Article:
As part of a deal struck Monday, budget cuts to the University of South Florida will be limited to $40 million and the university's Lakeland campus will become the independent Florida Polytechnic University. (Photo: USF.)

By Howard Goodman
Florida Center for Investigative Reporting

Unless something unexpected happens, the Republicans who control state government are about to slash $300 million from Florida’s public universities.

The plan — part of the $70 billion budget being hashed out by the Legislature and en route for Gov. Rick Scott’s signature — will almost certainly mean higher tuition fees. That would make seven years in a row of tuition hikes.

But the consequences will go far beyond the inconvenience to incoming or current students. As Time magazine’s Tim Padgett wrote this week, Florida already spends the least in the nation per-capita on higher education — “and reaps what it sows in the form of one of America’s most embarrassingly low-tech and low-wage economies.”

Since the recession started, Tallahassee has cut “an astonishing one-third of the state’s higher-education budget,” says Padgett, Time‘s Miami and Latin America bureau chief. “During that same period, Florida, the nation’s fourth largest state, has lost more than 10,000 high-tech jobs.”

Some of those jobs disappeared with the demise of the NASA space shuttle program. “But that in itself is another reminder that the peninsula can hardly afford to keep ignoring the examples set by the nation’s three largest states, California, Texas and New York, whose universities have played a major role in developing high-tech industries,” Padgett says.

Writing in a damning blog post entitled “How Florida is Leading U.S. Politics Back to the Culture Wars,” Padgett points to the example of Miami-Dade County, our largest metro area:

It ranks 13th among 15 large U.S. metropolises in the ratio of high-tech companies to total workers, according to a recent study by Texas-based Avalanche Consulting. A big reason: its share of college-educated residents is dead last, as is its share of workers trained for science- and technology-related fields. That affirms a constant complaint from high-tech firms about Florida in general: they can’t find enough skilled Floridians to make it worth their while to move there.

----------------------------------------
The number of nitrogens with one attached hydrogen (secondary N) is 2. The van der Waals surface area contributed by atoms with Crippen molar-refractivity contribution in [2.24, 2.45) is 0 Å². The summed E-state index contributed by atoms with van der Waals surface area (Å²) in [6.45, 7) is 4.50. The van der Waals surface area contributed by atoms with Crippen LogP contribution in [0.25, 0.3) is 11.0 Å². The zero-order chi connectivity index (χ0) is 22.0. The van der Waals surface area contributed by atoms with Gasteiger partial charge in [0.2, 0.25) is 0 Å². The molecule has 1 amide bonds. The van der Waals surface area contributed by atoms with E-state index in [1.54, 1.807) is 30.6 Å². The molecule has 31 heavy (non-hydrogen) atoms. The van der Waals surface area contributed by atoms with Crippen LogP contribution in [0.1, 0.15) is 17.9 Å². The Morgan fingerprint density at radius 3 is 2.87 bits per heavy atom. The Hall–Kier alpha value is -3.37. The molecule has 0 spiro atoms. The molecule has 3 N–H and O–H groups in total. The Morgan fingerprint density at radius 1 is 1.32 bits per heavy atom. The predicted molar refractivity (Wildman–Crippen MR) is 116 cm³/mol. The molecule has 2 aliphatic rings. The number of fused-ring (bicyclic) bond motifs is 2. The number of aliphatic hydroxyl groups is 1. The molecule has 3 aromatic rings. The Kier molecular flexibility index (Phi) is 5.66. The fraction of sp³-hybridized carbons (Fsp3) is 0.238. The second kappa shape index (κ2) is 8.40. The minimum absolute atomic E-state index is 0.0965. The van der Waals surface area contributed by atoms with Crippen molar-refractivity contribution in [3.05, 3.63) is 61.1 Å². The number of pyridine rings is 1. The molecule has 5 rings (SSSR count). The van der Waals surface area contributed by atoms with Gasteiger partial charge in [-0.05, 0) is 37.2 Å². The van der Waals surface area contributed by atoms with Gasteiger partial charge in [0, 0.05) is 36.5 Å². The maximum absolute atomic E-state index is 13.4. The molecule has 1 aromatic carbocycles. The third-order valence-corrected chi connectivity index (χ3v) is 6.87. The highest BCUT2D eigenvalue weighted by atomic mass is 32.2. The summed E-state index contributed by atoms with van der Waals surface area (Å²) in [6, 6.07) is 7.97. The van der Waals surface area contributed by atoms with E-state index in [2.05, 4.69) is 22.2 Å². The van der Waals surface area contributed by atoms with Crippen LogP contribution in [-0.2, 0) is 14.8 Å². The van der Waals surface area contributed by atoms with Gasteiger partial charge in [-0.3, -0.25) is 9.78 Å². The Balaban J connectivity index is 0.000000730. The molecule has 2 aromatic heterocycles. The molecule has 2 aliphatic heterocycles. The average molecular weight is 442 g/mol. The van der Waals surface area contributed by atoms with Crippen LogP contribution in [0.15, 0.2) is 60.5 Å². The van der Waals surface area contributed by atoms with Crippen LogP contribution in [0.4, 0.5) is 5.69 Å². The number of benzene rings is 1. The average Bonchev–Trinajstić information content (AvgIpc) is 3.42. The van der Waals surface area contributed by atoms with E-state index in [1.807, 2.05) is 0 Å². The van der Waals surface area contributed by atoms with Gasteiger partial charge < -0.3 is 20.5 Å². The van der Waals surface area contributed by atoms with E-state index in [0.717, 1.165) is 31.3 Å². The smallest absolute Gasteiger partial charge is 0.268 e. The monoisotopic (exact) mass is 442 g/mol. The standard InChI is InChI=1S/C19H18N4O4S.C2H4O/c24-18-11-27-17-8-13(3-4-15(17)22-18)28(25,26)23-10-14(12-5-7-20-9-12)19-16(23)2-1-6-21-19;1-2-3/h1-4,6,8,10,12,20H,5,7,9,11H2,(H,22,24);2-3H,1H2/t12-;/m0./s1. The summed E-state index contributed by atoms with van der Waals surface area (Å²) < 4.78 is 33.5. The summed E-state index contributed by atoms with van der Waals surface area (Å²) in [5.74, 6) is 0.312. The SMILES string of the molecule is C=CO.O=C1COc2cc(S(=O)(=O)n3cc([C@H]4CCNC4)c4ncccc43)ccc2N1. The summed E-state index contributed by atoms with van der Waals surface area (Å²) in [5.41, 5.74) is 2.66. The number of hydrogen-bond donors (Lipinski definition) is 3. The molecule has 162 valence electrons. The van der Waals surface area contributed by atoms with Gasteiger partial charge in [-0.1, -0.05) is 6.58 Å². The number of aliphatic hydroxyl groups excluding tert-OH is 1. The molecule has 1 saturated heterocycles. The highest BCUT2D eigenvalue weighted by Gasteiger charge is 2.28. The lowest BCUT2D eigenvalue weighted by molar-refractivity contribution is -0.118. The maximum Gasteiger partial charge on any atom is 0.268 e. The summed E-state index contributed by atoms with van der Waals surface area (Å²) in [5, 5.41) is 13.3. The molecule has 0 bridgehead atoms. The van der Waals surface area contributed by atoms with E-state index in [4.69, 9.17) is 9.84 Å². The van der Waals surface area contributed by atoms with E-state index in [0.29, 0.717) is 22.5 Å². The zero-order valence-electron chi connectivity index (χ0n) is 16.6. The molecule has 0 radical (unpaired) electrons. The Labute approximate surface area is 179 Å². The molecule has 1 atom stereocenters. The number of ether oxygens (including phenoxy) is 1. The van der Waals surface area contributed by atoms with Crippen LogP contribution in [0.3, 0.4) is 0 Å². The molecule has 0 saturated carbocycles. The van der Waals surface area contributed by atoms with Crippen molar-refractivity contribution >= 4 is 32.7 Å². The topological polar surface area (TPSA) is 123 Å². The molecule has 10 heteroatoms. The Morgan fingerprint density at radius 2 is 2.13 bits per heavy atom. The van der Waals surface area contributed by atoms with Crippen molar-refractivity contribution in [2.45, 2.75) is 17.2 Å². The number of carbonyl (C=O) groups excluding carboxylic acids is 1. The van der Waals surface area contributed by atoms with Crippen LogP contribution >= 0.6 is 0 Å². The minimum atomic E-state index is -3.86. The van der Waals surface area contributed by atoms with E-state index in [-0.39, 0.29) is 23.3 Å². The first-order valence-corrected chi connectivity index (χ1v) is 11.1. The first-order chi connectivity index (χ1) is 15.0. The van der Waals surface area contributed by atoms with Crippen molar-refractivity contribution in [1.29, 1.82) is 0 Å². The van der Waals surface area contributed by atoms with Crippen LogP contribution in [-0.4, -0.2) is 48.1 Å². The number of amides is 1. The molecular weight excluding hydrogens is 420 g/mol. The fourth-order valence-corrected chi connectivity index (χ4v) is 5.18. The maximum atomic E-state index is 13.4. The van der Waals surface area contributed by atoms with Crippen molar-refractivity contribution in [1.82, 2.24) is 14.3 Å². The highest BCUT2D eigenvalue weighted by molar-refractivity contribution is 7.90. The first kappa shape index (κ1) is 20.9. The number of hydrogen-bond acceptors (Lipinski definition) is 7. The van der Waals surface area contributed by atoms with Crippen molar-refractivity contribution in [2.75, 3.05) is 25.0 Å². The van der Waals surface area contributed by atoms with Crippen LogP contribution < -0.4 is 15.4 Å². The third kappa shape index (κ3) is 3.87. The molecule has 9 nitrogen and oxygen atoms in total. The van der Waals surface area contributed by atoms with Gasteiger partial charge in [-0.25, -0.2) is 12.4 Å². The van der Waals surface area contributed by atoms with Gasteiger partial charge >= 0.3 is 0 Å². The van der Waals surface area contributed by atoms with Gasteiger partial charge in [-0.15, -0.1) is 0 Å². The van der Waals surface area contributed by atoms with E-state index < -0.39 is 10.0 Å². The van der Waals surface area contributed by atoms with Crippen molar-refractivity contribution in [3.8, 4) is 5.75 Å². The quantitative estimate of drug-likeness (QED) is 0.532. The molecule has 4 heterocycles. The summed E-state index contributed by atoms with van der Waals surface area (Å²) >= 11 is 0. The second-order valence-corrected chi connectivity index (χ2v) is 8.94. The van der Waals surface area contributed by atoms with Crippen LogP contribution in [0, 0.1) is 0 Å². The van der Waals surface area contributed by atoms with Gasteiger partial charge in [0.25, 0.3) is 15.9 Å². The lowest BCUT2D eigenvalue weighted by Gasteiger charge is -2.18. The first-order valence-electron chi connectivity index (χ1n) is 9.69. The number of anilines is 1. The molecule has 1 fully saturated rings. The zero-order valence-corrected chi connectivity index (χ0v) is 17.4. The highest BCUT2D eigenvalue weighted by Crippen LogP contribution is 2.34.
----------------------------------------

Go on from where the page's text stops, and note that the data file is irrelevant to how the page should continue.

All 11 of the the state’s public universities will be sharing in the pain. Florida State University will take the biggest hit at almost $66 million, followed by the University of Central Florida at almost $53 million. The University of Florida faces a reduction of $35 million. (The cuts for individual schools are based on a formula that takes their reserves into account.)

University presidents have been quoted mainly expressing relief that the cuts weren’t more severe — a sign of how battered they’ve been feeling over the last few years.

Yet at the same time that state funding is plunging, legislators catered to the whims of a self-aggrandizing state senator, JD Alexander, the chair of the budget committee who pushed relentlessly to create a 12th university, the newly approved Florida Polytechnic University, out of what had been the Lakeland campus of the University of South Florida.

USF opposed the move and was threatened with a $58 million budget cut. Punishment? A ton of USF supporters thought so. On Monday, a deal was struck: Alexander eased the USF cuts to about $40 million and got his independent polytechnic university.

The school is to be established July 1. But it will take at least four years for it to get accredited, something that would have happened sooner if Alexander hadn’t demanded it split immediately from USF.

As the Tampa Tribune opined, this is an “idiotic expenditure,” rammed through by a “bullying” senator. There’s never been a cost-benefits study to demonstrate the need to spend millions to set up a new state university.

The governor should “should stop the Florida Polytechnic farce by vetoing it and finding a way to redistribute funds,” the paper said in a stinging editorial.

“The public’s tax dollars and Florida’s university system deserve more care.

“It is hard to imagine businesses wanting to invest in a state that treats higher education so disdainfully.”



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